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Mass Reduction Plan (MRP) 455 Presenter: JoAnn Aragon Valdivia More than one third of U.S adults are obese. Obesity can gravely affect a person’s health if measures aren’t taken to lose weight. CSUDH’s Dr. Sophia Momand wanted to develop a program to help homeless and low-income individuals lose weight and keep it off, even when they didn’t have many resources to rely on to do so. This program, referred to as the Mass Reduction Plan (MRP) 455, is a healthy eating lifestyle that can help a person lose weight and keep it off by following basic exercise and nutrition guidelines.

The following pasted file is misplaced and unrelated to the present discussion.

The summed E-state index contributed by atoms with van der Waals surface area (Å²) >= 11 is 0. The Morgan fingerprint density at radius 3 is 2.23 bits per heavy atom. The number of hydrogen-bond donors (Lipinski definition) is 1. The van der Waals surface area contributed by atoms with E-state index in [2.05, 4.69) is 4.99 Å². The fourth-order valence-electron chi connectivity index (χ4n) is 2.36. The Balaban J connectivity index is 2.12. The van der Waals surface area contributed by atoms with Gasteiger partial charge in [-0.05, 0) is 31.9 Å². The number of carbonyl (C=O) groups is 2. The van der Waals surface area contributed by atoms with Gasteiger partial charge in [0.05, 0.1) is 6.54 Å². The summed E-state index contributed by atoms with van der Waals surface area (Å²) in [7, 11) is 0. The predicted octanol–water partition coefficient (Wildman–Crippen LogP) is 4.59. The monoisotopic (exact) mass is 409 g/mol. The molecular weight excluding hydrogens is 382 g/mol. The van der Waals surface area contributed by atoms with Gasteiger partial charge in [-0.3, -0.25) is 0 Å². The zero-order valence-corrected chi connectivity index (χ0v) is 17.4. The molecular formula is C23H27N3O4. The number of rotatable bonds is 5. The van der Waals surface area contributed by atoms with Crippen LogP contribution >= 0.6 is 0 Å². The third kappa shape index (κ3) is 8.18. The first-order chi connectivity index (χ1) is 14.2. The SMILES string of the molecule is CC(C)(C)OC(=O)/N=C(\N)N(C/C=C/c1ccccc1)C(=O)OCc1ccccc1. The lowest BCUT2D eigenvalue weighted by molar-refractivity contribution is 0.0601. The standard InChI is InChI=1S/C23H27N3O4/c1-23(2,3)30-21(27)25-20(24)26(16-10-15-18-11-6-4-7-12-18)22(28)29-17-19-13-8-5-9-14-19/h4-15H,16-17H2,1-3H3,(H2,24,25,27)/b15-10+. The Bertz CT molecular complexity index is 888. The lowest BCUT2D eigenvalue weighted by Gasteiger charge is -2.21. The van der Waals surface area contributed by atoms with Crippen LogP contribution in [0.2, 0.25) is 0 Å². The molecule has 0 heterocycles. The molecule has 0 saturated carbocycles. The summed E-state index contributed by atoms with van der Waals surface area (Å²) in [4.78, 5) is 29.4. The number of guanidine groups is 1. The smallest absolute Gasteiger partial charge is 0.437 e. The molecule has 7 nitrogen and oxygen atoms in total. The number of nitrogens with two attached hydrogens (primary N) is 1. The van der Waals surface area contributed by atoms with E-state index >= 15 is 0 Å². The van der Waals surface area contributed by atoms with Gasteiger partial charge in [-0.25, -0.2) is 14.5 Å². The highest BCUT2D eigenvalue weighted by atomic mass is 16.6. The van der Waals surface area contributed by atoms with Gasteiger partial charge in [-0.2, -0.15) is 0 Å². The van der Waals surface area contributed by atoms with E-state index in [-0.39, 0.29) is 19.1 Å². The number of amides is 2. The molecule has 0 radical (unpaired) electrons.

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Culture through Body: An Ethnographic Exploration of a Classical Cambodian Dance Studio Presenters: Brenda Ramirez, Leah Sanchez, and Luis Villanueva Mentor: Dr. Sue Needham This ethnographic project explores the social, cultural, and religious functions of a classical Cambodian dance studio in Long Beach, California with a focus on the transmission of knowledge between instructors and students. In particular, this project analyzes 1) the method of teaching, which involves a combination of molding, modeling, and personal experiences and 2) the roles and responsibilities of students, parents, and instructors in preserving cultural heritage and reintegrating dancers into the program as teachers. This work was completed through several months of observation, and ethnographic interviews to understand dancer’s experiences and meanings and to correct researcher assumptions. Preliminary findings suggest that while American societal expectations influence the activities and structure of the studio, a commitment to preserving and celebrating cultural knowledge is seen transnationally between Cambodia and the United States.